By Kim North Shine

Detroit is a history-rich city in culture, architecture, business, art and more. Museums abound in and around the city, telling the story of Detroit’s as well as sharing national and international works of interest. Besides being a way to stir up the thinking juices, museums get us out off the couch. Often they can be a family outing, and most admissions are a reasonable cost. Don’t’ forget to call ahead for discounts. The Detroit Adventure Pass is an ongoing program to bring people in to see – and learn – with discounted and free admissions to many institutions across metro Detroit.

Detroit Institute of Arts

5200 Woodward Ave.
Detroit, MI 48202
(313) 833-7900
Hours: Wed to Thurs 10am-4pm; Fri 10am-10pm; Sat to Sun 10am-5pm
Price: Adults – $8; seniors – $6; 6- to 17-year-olds, $4; college students with valid ID, $5; children 5 and under, free; Detroit residents free on Fridays
Website & Reviews

The DIA is Detroit’s cultural gem and definitely metro Detroit’s most hallowed hall of art and more. Housed in a 1927 Beaux-Arts building along the city’s famous Woodward Avenue, the DIA hosts a wonderful and varied collection of art. Renovated in 2007, the museum boasts more than 100 galleries. The museum has many important works of art in its permanent collection, including Van Gogh’s “Self Portrait” and Diego Rivera’s mesmerizing fresco “Detroit Industry.” It also hosts many important traveling exhibits. There’s no way to see it all in one day, but that’s part of the allure. The DIA I Spy exhibits and at least one piece of art that you CAN touch, make this a fun museum for children too. The museum also features live music events on Friday nights, brunch and classical music on selected Sundays, and many workshops and activities for children. Don’t forget the DIA café and its changing selection of quality, fresh food. There’s also the Detroit Film Theater if you have extra time.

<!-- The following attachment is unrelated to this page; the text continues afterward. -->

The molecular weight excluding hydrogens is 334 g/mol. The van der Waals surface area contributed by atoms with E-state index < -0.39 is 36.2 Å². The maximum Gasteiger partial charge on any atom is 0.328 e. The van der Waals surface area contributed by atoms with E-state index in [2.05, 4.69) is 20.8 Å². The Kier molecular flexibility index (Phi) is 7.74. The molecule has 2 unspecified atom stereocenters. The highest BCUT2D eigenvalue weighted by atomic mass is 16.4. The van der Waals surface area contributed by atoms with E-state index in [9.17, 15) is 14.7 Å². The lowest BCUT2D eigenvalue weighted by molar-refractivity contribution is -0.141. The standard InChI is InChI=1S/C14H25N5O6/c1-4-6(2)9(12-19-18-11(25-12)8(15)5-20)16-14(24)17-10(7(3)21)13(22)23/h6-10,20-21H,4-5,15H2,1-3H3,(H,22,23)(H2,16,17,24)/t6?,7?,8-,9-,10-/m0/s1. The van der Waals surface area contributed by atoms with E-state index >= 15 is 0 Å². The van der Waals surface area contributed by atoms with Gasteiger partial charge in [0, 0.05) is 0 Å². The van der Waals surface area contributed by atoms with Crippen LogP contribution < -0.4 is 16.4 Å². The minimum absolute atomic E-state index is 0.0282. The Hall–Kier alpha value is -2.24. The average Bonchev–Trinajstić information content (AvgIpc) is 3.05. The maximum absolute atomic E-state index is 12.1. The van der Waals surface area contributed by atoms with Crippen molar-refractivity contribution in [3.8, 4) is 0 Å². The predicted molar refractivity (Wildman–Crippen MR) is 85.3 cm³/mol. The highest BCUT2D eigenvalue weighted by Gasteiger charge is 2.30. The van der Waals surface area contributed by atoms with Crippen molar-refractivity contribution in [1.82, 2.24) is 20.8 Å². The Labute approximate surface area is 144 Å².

Museum of Contemporary Art Detroit

4454 Woodward Ave.
Detroit, MI 48201
(313) 832-6622
Hours: Wed, Sat, Sun 11am-5pm; Thurs to Fri 11am-8pm
Price: Free. Also, free, guided tours are given on Wednesdays at 1 p.m. and Saturdays at 1 p.m. and 4 p.m.
Website & Reviews

Located in the vibrant Midtown area, MOCAD – as it is called – is host to cutting-edge contemporary art exhibits, live musical performances, literary events and other activities. Housed in a former car dealership, MOCAD recently reopened (Sept. 16) after being closed for more than a month while two new exhibits – Stéphanie Nava: Considering a Plot (Dig for Victory) and barely there (Part II) – were installed. The museum’s innovative approach to contemporary art has made it a popular stop for art enthusiasts. MOCAD is perfect as a stop on a gallery museum tour of the area, several of them located on Woodward Ave. alone.

Detroit Historical Museum

5401 Woodward Avenue
Detroit, MI 48202
(313) 833-1805
Hours: Wed to Fri 9:30am-3pm; Sat 10am-5pm; Sun noon to 5pm
Price: Adults – $6; seniors 60 and older, college students and 5- to 17-year-olds – $4; Children under 4 – free
Website & Reviews

One of the oldest museums in America dedicated to chronicling a city’s history, the Detroit Historical Museum is a must-see for anyone interested in learning more about the Motor City – or in teaching their young ones. The museum features more than 600 Detroit artifacts throughout 10 exhibit halls and galleries. Among the museum’s notable exhibits is a walk down a 19th century Detroit street, a look at the life of the city’s early settlers, and an assembly that tells the story of the auto industry. There are also many interactive exhibits. Many of the exhibits feel like toys that widen the eyes of adults and children alike.